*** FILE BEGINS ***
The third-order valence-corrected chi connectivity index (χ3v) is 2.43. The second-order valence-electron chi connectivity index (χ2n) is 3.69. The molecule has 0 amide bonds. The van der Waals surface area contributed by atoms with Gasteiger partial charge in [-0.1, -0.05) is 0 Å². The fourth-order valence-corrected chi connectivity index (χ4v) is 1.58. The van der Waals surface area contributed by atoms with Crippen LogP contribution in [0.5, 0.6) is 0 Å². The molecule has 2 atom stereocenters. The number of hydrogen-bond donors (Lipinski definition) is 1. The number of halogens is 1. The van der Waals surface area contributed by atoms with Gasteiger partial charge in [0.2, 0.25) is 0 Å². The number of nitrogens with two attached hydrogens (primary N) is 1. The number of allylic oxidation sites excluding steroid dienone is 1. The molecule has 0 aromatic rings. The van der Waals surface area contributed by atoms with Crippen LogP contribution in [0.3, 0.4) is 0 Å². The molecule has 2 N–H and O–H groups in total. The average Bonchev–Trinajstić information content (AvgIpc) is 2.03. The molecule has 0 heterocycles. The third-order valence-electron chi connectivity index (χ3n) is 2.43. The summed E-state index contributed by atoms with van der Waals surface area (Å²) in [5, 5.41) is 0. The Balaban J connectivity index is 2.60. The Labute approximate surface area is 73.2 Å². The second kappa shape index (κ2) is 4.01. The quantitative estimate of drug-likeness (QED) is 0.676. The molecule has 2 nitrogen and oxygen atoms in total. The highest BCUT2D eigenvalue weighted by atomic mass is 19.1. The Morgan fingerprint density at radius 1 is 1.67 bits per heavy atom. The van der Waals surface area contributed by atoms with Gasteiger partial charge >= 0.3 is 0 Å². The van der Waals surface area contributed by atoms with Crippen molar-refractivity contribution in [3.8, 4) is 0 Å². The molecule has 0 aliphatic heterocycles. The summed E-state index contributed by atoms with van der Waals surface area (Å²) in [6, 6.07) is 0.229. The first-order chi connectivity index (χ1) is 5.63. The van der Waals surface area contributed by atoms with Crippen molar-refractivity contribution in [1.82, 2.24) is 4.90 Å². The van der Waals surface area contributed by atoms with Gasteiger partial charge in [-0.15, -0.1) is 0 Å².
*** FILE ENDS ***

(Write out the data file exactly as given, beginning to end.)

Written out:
The third-order valence-corrected chi connectivity index (χ3v) is 2.43. The second-order valence-electron chi connectivity index (χ2n) is 3.69. The molecule has 0 amide bonds. The van der Waals surface area contributed by atoms with Gasteiger partial charge in [-0.1, -0.05) is 0 Å². The fourth-order valence-corrected chi connectivity index (χ4v) is 1.58. The van der Waals surface area contributed by atoms with Crippen LogP contribution in [0.5, 0.6) is 0 Å². The molecule has 2 atom stereocenters. The number of hydrogen-bond donors (Lipinski definition) is 1. The number of halogens is 1. The van der Waals surface area contributed by atoms with Gasteiger partial charge in [0.2, 0.25) is 0 Å². The number of nitrogens with two attached hydrogens (primary N) is 1. The number of allylic oxidation sites excluding steroid dienone is 1. The molecule has 0 aromatic rings. The van der Waals surface area contributed by atoms with Crippen LogP contribution in [0.3, 0.4) is 0 Å². The molecule has 2 N–H and O–H groups in total. The average Bonchev–Trinajstić information content (AvgIpc) is 2.03. The molecule has 0 heterocycles. The third-order valence-electron chi connectivity index (χ3n) is 2.43. The summed E-state index contributed by atoms with van der Waals surface area (Å²) in [5, 5.41) is 0. The Balaban J connectivity index is 2.60. The Labute approximate surface area is 73.2 Å². The second kappa shape index (κ2) is 4.01. The quantitative estimate of drug-likeness (QED) is 0.676. The molecule has 2 nitrogen and oxygen atoms in total. The highest BCUT2D eigenvalue weighted by atomic mass is 19.1. The Morgan fingerprint density at radius 1 is 1.67 bits per heavy atom. The van der Waals surface area contributed by atoms with Gasteiger partial charge >= 0.3 is 0 Å². The van der Waals surface area contributed by atoms with Crippen molar-refractivity contribution in [3.8, 4) is 0 Å². The molecule has 0 aliphatic heterocycles. The summed E-state index contributed by atoms with van der Waals surface area (Å²) in [6, 6.07) is 0.229. The first-order chi connectivity index (χ1) is 5.63. The van der Waals surface area contributed by atoms with Crippen molar-refractivity contribution in [1.82, 2.24) is 4.90 Å². The van der Waals surface area contributed by atoms with Gasteiger partial charge in [-0.15, -0.1) is 0 Å².